David Bossman, President of the American Feed Industry Association, said that AFIA has created a third-party certification program for feed mills operated by the Facility Certification Institute. The program will begin operations this month, and the names of certified facilities will be posted on AFIA’s website (www.afia.org). In addition, AFIA has recommended that its members who produce ruminant feed should remove all prohibited mammalian meat and bone meal from their facilities, to prevent any risk of cross contamination.

Gary Weber, Ph.D., Executive Director for Regulatory Affairs of the National Cattlemen’s Beef Association, stated that NCBA has established a Beef Quality Assurance program to ensure that cattle producers comply with the feed ban. He predicted that, with more and more branded beef products on the market, beef processors in the future would only purchase cattle from producers that comply with all regulatory requirements, including the feed ban.

8. Customer and Media Response to BSE

Jill Hollingsworth, DVM, Vice President of the Food Safety Program at the Food Marketing Institute, discussed consumers’ concerns regarding BSE. Dr. Hollingsworth said that a Supermarket News poll in February 2001 found that virtually all consumers are aware of BSE and that most tended to believe that it could happen in the United States. The poll found that most consumers rely on the government to protect them from BSE but are not convinced that existing protections are sufficient.

Dr. Hollingsworth listed possible avenues through which BSE in cattle could infect consumers:

· Stunning of cattle during slaughter: Given evidence that some forms of stunning may cause brain emboli to enter other tissues, USDA’s Food Safety and Inspection Service (FSIS) inspectors should verify that this is not occurring. This could be done as part of FSIS verification that a plant is complying with the Humane Slaughter Act and should be easy to do. FSIS should be able to tell the public with 100 percent confidence that brain emboli are not present in meat or other edible tissues.

· Spinal cord: The current regulations provide that spinal cord that remains in the carcass is edible tissue. If it is removed from the carcass, it is no longer considered edible tissue and thereafter may not enter human food. Legally, spinal cord may not be present in “meat,” but it may be included in “meat food products.” Dr. Hollingsworth said that spinal cord tissue may be present in both mechanically separated (species) and in AMR product. MS(S) is rarely used in the beef industry, but AMR is used in products including ground beef. Dr. Hollingsworth suggested that all spinal cords be removed from beef carcasses at slaughter to ensure that no spinal tissue enters human food. Removal at slaughter would also ensure that spinal cord does not enter the rendering process and, therefore, does not find its way into animal feed. Dr. Hollingsworth recommended that the 1998 proposed rule on AMR be re-proposed with an added provision requiring removal of spinal cord at slaughter.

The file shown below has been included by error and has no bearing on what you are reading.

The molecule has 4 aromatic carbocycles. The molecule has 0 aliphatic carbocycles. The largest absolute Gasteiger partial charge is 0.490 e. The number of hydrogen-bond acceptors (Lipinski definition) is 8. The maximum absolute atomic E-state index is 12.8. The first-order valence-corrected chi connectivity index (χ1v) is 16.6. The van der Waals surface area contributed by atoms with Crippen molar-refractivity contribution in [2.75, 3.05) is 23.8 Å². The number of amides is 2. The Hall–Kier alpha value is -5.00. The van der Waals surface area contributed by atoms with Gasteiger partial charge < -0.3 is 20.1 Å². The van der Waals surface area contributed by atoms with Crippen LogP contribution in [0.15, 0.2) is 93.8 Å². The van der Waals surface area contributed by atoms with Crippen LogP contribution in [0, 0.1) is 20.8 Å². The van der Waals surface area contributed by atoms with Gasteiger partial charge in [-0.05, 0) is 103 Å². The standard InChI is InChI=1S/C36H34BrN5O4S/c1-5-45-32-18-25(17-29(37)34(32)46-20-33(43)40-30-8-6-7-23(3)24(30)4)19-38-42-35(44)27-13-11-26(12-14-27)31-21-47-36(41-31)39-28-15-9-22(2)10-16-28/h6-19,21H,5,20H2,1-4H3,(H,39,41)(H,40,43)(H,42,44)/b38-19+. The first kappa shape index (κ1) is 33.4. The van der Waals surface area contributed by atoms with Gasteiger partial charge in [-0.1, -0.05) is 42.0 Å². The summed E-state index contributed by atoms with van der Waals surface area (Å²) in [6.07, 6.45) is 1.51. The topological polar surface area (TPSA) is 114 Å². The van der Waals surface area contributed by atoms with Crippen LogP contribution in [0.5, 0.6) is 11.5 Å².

Steven Grover, R.E.H.S., Vice President for Health and Safety Regulatory Affairs with the National Restaurant Association, also stated that consumers do not want CNS tissue in their food and would not be pleased if they knew this was the case. He also identified AMR product as possibly containing spinal tissue. Mr. Grover warned that consumption patterns could change very quickly if consumers feel a product poses a health risk. A Roper-Starch Worldwide poll found that 20 percent of respondents may have reduced beef consumption because of BSE fears, 3 percent may have stopped eating beef entirely because of BSE concerns, and 76 percent would avoid beef if BSE were found in the United States. He noted that restaurants have been getting questions by their customers about BSE. Mr. Grover urged the industry to address consumer fears honestly and openly.

Scott Sindelar from the Dairy, Livestock and Poultry Division of USDA’s Foreign Agricultural Service spoke about the impact of BSE on U.S. trading partners. He stated that BSE and the recent outbreak of foot-and-mouth disease in Europe will result in a large beef surplus in the EU. The drop in EU beef consumption and the loss of major markets for EU beef (e.g., Russia, Egypt) will also contribute to the EU beef surplus. It is not clear how the EU will dispose of this surplus. If the EU donates beef as aid to Russia, this could adversely affect U.S. poultry exports to Russia. Mr. Sindelar also stated there would be limited opportunities for U.S. beef to expand into former EU markets, because the United States sells a different product. Mr. Sindelar said that the United States needs to reassure the major importers of U.S. beef (i.e., Japan, Korea, Mexico) that U.S. beef is safe.

Janet Riley, Vice President for Public Affairs at the American Meat Institute, discussed media coverage of BSE. She stated that most reporters have very limited knowledge of BSE and that food and restaurant reporters are sometimes called upon to cover BSE. She said that coverage of BSE is likely to improve as reporters learn more.

I hope this information is helpful. If you have any questions about this memorandum, or if you would like to receive copies of any of the materials distributed at the conference, please contact me.



[1] The four rankings are: Level I (highly unlikely), Level II (unlikely but not excluded), Level III (likely but not confirmed or confirmed at a lower level), and Level IV (confirmed at a higher level). In addition to those countries that have already been ranked, additional countries will be ranked and their rankings reported on the EU website shortly.